I am an older male and married. I’m also a war veteran who values wealth accumulation as a significant measure of success in life. Although I’m ideologically conservative, I’m willing to take risks and am open to unsolicited telephone and email sales pitches.
No, this is not a profile for an online dating site for open marriages. This is the demographic profile of Americans who are most likely to become victims of financial fraud, according to a new survey by the AARP Fraud Watch Network.
“While previous surveys in this area have developed a demographic picture of investment fraud victims — usually older, financially literate males who are more educated and have higher incomes — our goal with this survey was to learn about why people fall prey and how it can be avoided,” says Doug Shadel, Ph.D., lead researcher for the AARP Fraud Watch Network. “Meanwhile, today’s sophisticated technology makes it significantly easier for scammers to reach large numbers of investors.”
Related: Elder financial fraud may be worse than thought, study says
The Fraud Watch Network survey, conducted in August and September 2016, included interviews with more than 200 known victims of investment fraud and 800 interviews with members of the general investing public.
According to Shadel, “what emerges from this study is a well-rounded profile of the kinds of mindsets, behaviors and demographic characteristics that are correlated to falling prey to investment fraud.”
As advisors, you should be on the lookout for clients who match these descriptions and help educate them on the most common scams that could come their way.
The financial fraud universe
The world of financial abuse and identify theft is a vast one. Sometimes the thieves manufacture alluring Ponzi schemes. Other popular scams involve fake IRS phone calls, emails from oversees ‘royalty,’ or tactics that are closer to home — an appeal on behalf of a family member with an eye on their loved one’s nest egg.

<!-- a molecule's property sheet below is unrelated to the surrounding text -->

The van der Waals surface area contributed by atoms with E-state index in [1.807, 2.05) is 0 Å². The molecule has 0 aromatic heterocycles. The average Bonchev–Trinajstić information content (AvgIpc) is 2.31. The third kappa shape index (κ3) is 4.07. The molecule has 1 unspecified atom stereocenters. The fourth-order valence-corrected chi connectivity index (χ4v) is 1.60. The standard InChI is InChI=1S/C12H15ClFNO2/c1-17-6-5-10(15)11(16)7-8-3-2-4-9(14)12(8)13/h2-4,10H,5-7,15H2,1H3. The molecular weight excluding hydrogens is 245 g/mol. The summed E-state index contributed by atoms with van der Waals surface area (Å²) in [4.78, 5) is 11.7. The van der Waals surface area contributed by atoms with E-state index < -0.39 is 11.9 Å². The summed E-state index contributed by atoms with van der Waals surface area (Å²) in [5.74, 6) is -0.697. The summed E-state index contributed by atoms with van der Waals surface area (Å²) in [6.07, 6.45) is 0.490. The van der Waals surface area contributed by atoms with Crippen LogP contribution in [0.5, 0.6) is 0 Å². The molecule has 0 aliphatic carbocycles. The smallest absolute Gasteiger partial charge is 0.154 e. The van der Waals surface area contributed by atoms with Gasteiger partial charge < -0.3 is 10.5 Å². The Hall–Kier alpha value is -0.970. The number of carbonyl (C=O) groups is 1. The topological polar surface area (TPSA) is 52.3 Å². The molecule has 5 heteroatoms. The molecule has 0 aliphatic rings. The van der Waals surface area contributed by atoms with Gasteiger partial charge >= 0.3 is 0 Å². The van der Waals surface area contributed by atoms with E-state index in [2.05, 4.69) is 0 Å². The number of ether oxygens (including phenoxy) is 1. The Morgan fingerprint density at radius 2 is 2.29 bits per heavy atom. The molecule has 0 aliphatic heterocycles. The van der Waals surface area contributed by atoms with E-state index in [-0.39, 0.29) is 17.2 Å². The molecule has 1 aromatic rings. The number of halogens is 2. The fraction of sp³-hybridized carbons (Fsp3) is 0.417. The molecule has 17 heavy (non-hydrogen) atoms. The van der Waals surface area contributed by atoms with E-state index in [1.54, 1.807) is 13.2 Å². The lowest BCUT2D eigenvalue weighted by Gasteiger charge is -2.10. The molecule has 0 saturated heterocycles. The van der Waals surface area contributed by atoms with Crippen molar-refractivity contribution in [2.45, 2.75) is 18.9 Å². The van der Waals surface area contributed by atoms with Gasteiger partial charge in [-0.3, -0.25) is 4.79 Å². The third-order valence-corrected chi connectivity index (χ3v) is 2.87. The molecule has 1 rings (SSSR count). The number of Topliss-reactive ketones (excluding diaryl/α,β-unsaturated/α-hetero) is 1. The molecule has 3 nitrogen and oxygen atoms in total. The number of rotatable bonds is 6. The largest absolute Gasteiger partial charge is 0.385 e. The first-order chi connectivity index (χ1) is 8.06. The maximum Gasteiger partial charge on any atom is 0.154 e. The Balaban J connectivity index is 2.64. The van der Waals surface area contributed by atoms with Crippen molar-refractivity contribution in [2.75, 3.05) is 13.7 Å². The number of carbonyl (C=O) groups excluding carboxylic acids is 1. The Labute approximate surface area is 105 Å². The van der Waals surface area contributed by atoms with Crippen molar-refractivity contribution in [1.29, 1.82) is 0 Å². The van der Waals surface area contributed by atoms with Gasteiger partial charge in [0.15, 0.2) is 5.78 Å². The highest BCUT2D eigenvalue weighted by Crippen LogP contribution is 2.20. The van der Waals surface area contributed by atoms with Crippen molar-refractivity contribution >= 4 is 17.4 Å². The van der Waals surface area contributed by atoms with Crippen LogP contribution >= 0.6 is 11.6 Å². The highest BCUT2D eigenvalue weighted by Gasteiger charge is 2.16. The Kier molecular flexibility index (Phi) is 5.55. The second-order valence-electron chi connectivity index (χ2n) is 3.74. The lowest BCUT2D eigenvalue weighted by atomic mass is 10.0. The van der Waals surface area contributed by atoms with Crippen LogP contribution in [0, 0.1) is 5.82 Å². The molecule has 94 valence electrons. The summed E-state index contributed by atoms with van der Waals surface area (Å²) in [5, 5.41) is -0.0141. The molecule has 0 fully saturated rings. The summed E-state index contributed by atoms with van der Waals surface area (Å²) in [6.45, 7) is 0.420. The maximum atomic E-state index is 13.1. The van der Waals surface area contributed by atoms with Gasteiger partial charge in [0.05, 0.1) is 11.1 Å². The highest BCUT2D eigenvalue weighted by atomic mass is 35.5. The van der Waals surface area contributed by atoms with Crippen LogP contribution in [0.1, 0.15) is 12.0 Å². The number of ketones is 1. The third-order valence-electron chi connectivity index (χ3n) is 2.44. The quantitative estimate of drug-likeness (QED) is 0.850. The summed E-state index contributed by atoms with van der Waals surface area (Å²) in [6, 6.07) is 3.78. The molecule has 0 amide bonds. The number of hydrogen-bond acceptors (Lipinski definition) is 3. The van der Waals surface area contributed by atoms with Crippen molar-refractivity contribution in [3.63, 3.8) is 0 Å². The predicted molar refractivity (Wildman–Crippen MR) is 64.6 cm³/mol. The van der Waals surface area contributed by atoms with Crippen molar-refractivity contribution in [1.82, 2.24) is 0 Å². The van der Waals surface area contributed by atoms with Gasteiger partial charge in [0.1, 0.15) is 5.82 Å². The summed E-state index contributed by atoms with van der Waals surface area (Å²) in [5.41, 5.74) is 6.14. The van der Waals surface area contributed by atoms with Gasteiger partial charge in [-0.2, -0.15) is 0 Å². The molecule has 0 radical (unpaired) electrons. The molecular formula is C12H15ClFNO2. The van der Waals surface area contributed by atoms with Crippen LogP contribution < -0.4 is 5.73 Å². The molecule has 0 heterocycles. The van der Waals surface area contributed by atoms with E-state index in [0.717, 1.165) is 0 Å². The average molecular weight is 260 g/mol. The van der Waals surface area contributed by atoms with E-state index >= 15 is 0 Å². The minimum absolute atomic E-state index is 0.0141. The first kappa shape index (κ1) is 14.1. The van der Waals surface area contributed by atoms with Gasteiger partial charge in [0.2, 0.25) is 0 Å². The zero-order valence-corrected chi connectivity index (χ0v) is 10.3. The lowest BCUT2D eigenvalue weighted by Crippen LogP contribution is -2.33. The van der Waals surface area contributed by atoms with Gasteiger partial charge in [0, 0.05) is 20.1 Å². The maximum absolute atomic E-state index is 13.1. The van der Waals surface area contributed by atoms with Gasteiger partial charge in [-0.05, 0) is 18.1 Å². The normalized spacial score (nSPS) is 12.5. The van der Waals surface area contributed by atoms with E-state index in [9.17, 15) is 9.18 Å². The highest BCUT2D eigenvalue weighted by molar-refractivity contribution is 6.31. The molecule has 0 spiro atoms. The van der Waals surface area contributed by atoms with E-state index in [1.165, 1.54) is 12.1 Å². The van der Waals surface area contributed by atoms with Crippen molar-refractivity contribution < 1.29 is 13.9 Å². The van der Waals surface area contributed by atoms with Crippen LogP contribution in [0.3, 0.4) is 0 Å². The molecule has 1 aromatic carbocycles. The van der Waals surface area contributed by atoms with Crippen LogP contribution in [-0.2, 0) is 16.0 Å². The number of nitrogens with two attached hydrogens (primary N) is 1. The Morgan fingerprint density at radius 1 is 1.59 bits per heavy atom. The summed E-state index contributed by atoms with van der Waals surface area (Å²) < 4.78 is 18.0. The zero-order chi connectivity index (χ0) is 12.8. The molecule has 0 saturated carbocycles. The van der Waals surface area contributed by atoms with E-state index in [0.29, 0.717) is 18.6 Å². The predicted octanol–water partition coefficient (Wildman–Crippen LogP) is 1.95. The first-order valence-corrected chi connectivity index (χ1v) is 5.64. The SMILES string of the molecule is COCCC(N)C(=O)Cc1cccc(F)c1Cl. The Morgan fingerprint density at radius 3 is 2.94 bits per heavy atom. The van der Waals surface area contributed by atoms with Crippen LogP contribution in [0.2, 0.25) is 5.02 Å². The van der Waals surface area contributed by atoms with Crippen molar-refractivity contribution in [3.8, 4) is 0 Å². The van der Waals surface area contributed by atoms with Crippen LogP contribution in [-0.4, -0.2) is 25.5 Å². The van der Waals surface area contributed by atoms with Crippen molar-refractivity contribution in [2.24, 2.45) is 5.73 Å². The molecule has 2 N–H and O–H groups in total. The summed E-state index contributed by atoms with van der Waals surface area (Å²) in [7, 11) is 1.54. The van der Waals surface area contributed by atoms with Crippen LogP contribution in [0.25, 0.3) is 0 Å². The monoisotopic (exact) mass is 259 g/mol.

The amount of thievery taking place in America varies as well. Many studies estimate the money lost to elder financial abuse alone at $2.9 billion. A 2016 study by True Link Financial, a San Francisco-based company that provides tools and services for seniors, and adults with disabilities, found that number to be a gross understatement.
According to AARP, today’s sophisticated technology makes it easier for scammers to reach large numbers of investors. (Photo: iStock)
The True Link Financial research revealed that seniors lose $36.5 billion each year to elder financial abuse with approximately 37 percent of seniors affected by financial abuse in any five-year period. A breakdown of the problem:
- Financial exploitation: $17 billion is lost annually to financial exploitation, defined as when misleading or confusing language is used — often combined with social pressure and tactics that take advantage of cognitive decline and memory loss — to obtain a senior’s consent to take his or her money.
- Criminal fraud: $13 billion is lost annually to explicitly illegal activity, such as the grandparent scam, the Nigerian prince phishing scam, or identity theft.
- Caregiver abuse: Nearly $7 billion is lost annually to deceit or theft enabled by a trusting relationship — typically a family member but sometimes a paid helper, friend, lawyer, accountant or financial manager
A perfect storm for fraud
AARP’s survey notes that economic forces have converged to make the current environment ideal for investment swindlers to practice their craft.
“The decline in traditional pensions has prompted millions of relatively inexperienced Americans to take on the job of investing their own money in a fast-moving and complex market,” says Shadel. “Meanwhile, today’s sophisticated technology makes it significantly easier for scammers to reach large numbers of investors.”